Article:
Congressman Mike Quigley (D-Ill.) is among the dozens of lawmakers who have called for the release of all trans people and people with HIV/AIDS from ICE custody. The Illinois Democrat on Tuesday reiterated this call during a virtual briefing that Familia: Trans Queer Liberation Movement, Immigration Equality and the End Trans Detention Campaign organized.

“ICE’s clear inability to do better leads me to seek to end of ICE’s detention of all trans migrants,” said Quigley. “During both the Trump and Biden administration I led dozens of my colleagues to demand that ICE release transgender detainees and end its practice of holding trans migrants in custody. We had hoped that things would change with the new administration, so far I’m disappointed.”

Congresswoman Pramila Jayapal (D-Wash.) also participated in the briefing alongside Immigration Equality Legal Director Bridget Crawford and Sharita Gruberg of the Center for American Progress and others.

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Texas GOP Governor Greg Abbott signs anti-Trans youth sports bill

“Despite the powerful testimony of trans kids & adults- the emails to the Governor to veto this harmful piece of legislation it is now law”



Texas Republican Governor Greg Abbott (Blade file screenshot)

AUSTIN – Texas Republican Gov. Greg Abbott signed into law Monday H.B. 25, an anti-Transgender youth sports bill banning Trans K-12 student-athletes from playing on sports teams consistent with their gender identity. 

H.B. 25 is the 9th statewide bill signed into law this year banning transgender youth from participating in school sports and the 10th in the country. This bill also comes during a year when Texas lawmakers have proposed nearly 70 anti-LGBTQ bills, including more than 40 bills that specifically target transgender and nonbinary youth — far more than any other state.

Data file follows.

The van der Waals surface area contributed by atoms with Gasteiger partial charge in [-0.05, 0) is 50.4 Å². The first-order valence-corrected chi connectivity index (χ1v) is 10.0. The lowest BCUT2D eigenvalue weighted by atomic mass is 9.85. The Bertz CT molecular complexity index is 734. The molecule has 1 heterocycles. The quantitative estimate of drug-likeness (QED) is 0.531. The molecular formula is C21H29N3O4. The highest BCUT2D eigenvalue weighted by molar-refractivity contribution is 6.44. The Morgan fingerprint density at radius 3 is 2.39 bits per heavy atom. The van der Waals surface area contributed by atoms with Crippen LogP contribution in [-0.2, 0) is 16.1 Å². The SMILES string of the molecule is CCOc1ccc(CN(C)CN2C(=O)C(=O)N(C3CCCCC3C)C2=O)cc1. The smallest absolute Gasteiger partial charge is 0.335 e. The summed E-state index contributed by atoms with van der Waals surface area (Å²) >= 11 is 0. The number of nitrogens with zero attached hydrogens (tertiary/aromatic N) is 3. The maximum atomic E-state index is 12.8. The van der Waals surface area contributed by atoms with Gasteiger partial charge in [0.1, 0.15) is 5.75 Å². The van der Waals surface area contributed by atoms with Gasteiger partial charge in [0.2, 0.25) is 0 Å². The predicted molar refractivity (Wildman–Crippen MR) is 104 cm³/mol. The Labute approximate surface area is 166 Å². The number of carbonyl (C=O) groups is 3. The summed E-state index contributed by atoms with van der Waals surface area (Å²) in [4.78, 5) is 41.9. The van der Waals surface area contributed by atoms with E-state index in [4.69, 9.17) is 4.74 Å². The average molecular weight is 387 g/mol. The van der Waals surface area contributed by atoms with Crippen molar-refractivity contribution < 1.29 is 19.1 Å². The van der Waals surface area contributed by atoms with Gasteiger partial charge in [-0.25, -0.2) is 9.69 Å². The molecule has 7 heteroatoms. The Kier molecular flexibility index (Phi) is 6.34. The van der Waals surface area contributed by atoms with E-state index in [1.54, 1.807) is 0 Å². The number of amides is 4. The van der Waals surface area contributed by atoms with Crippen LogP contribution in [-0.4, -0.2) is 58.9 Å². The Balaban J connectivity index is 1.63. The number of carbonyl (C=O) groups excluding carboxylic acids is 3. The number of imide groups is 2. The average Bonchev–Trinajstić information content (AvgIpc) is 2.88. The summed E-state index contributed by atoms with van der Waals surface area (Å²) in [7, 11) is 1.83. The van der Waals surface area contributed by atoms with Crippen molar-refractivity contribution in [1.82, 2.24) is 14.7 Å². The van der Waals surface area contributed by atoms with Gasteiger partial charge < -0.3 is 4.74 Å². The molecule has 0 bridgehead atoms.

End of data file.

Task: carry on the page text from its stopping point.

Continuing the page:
“We are devastated at the passage of this bill. Despite the powerful testimony of trans kids and adults, families and advocates, and the many emails and calls our community placed to the Governor’s office to veto this harmful piece of legislation it is now law,” Ricardo Martinez, CEO of Equality Texas, said.

“Most immediately, our focus is our community and integrating concepts of healing justice to provide advocates who have already been harmed by this bill with spaces to refill their cup and unpack the acute trauma caused by these legislative sessions. Our organizations will also begin to shift focus to electing pro-equality lawmakers who understand our issues and prioritize representing the vast majority of Texans who firmly believe that discrimination against trans and LGB+ people is wrong,” he added.

Earlier this month, the Texas state government was criticized for removing web pages with resources for LGBTQ youth, including information about The Trevor Project’s crisis services. The Trevor Project the world’s largest suicide prevention and crisis intervention organization for LGBTQ+ young people.

“Transgender and nonbinary youth are already at higher risk for poor mental health and suicide because of bullying, discrimination, and rejection. This misguided legislation will only make matters worse,” Amit Paley, CEO and Executive Director of The Trevor Project said in a statement released Monday afternoon.

To every trans Texan who may be feeling hurt and attacked by this legislation and months of ugly political debate — please know that you are valid, and you are deserving of equal opportunity, dignity and respect. The Trevor Project is here for you 24/7 if you ever need support, and we will continue fighting alongside a broad coalition of advocates to challenge this law,” Paley said.


Additional resources:

Research consistently demonstrates that transgender and nonbinary youth face unique mental health challenges and an elevated risk for bullying and suicide risk compared to their peers.  

  • The Trevor Project’s 2021 National Survey on LGBTQ Youth Mental Health found that more than half (52%) of transgender and nonbinary youth seriously considered suicide in the past year, and 1 in 5 attempted suicide. 94% of LGBTQ youth reported that recent politics negatively impacted their mental health.